Chintz Summer Bedspread
Lightweight for summer use, this bedspread is decorated with pieced hexagons (1 in wide) arranged in flower and star patterns on a white cotton background.Full description »
Lightweight for summer use, this bedspread is decorated with pieced hexagons (1 in wide) arranged in flower and star patterns on a white cotton background. The top is divided into four squares and eight triangles (two in each corner) by chintz sashing (4 in wide). A different chintz border (7 in wide) has been applied around the whole coverlet, which is backed with white cotton and bound with woven tape.
This coverlet has no middle layer and is not quilted. It has none the less been backed with white cotton. Woven tape binds the front and reverse sections together. This type of quilt is known as a summer bedspread. Usually such coverlets did not have a backing: their edges were simply finished with binding. The lightness of such a bedspread would have been preferable, in the muggy climate of South Carolina, to a thick one with batting.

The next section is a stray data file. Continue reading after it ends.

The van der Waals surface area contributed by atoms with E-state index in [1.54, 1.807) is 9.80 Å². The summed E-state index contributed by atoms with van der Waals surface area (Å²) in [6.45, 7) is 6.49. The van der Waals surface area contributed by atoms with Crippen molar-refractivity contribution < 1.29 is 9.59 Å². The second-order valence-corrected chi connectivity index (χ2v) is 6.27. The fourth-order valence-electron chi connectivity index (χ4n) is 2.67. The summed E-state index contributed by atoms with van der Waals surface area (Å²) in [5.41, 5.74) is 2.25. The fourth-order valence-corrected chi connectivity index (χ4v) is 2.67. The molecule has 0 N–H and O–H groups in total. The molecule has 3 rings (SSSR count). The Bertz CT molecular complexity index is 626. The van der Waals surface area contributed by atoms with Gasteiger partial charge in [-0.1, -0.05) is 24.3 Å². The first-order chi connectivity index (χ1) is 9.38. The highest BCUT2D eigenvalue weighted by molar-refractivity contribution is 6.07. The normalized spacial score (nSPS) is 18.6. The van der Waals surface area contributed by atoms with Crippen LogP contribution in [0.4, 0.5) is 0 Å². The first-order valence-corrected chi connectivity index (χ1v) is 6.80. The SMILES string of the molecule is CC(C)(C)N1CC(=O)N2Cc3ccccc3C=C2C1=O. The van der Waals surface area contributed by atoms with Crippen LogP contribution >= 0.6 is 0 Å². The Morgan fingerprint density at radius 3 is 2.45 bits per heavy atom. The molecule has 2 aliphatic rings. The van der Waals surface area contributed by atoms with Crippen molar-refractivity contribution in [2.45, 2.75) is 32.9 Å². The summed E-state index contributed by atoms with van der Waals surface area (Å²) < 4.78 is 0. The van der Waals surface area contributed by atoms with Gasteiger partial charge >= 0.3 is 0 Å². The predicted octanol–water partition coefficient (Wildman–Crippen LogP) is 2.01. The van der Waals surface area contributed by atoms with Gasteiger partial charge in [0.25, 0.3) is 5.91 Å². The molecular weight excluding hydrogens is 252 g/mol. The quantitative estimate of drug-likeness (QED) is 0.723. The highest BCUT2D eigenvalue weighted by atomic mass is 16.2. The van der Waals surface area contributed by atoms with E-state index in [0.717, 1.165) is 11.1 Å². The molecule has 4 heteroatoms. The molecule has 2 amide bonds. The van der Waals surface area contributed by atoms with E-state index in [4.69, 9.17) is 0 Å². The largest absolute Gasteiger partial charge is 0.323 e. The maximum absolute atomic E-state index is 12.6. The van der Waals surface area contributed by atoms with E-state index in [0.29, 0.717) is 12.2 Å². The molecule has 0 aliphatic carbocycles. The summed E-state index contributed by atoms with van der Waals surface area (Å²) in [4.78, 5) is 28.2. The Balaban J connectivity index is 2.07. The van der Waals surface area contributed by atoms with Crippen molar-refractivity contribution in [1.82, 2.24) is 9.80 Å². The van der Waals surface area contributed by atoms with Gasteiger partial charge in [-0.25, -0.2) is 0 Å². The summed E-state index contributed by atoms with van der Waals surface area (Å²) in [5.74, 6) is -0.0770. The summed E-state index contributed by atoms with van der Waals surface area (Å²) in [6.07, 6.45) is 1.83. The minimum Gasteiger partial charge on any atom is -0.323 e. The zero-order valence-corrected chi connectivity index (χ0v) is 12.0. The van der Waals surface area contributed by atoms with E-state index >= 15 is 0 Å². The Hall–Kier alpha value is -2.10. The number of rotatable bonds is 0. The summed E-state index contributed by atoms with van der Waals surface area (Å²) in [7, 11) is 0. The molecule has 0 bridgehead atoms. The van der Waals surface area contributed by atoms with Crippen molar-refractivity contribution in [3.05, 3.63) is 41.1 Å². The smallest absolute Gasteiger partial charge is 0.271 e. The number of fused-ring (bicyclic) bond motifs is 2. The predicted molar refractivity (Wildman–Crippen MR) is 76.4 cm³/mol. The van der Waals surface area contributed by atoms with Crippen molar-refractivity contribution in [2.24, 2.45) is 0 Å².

The top has been pieced from tiny hexagons, only an inch across. Each hexagon has been precisely placed and stitched to ensure that the fabric pattern is shown to best advantage: flower buds, acorns and abstract designs are positioned in the centre of each hexagon. The same attention to detail is evident in the sashing, which has been cut to fit the repeated floral pattern in a vine formation along the length. The border has also been meticulously arranged to ensure the floral pattern fits the width.
The consideration that has been applied to the selection and piecing of the fabrics is the hallmark of a skilled needlewoman. A paper label attached to the quilt states that it was made by a slave seamstress living on the Drayton Hall estate – a rice plantation, with many slaves working in the fields.
From 1825 (circa) to 1835 (circa)